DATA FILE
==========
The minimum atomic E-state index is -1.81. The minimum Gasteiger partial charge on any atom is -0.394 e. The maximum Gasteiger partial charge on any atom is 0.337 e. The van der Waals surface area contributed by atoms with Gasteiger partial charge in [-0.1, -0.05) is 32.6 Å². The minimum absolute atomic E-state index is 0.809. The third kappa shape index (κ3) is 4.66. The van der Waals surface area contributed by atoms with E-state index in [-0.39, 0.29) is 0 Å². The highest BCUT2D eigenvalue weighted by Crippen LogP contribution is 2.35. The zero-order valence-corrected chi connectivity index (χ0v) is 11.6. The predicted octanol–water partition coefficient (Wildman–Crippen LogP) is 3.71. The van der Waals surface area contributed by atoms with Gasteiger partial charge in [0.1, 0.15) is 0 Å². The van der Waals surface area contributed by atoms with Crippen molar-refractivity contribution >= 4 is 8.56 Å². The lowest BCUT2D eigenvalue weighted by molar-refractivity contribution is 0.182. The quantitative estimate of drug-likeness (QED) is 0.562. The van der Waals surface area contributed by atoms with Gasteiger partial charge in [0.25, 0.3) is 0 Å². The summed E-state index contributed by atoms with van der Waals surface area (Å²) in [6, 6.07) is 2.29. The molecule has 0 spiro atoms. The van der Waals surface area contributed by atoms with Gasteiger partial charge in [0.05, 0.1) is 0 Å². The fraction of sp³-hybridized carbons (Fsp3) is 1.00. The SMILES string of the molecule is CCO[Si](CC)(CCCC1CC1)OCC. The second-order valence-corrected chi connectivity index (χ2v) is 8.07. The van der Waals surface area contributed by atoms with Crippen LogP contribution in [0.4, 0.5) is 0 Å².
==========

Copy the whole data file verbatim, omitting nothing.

The minimum atomic E-state index is -1.81. The minimum Gasteiger partial charge on any atom is -0.394 e. The maximum Gasteiger partial charge on any atom is 0.337 e. The van der Waals surface area contributed by atoms with Gasteiger partial charge in [-0.1, -0.05) is 32.6 Å². The minimum absolute atomic E-state index is 0.809. The third kappa shape index (κ3) is 4.66. The van der Waals surface area contributed by atoms with E-state index in [-0.39, 0.29) is 0 Å². The highest BCUT2D eigenvalue weighted by Crippen LogP contribution is 2.35. The zero-order valence-corrected chi connectivity index (χ0v) is 11.6. The predicted octanol–water partition coefficient (Wildman–Crippen LogP) is 3.71. The van der Waals surface area contributed by atoms with Gasteiger partial charge in [0.1, 0.15) is 0 Å². The van der Waals surface area contributed by atoms with Crippen molar-refractivity contribution >= 4 is 8.56 Å². The lowest BCUT2D eigenvalue weighted by molar-refractivity contribution is 0.182. The quantitative estimate of drug-likeness (QED) is 0.562. The van der Waals surface area contributed by atoms with Gasteiger partial charge in [0.25, 0.3) is 0 Å². The summed E-state index contributed by atoms with van der Waals surface area (Å²) in [6, 6.07) is 2.29. The molecule has 0 spiro atoms. The van der Waals surface area contributed by atoms with Gasteiger partial charge in [0.05, 0.1) is 0 Å². The fraction of sp³-hybridized carbons (Fsp3) is 1.00. The SMILES string of the molecule is CCO[Si](CC)(CCCC1CC1)OCC. The second-order valence-corrected chi connectivity index (χ2v) is 8.07. The van der Waals surface area contributed by atoms with Crippen LogP contribution in [0.4, 0.5) is 0 Å².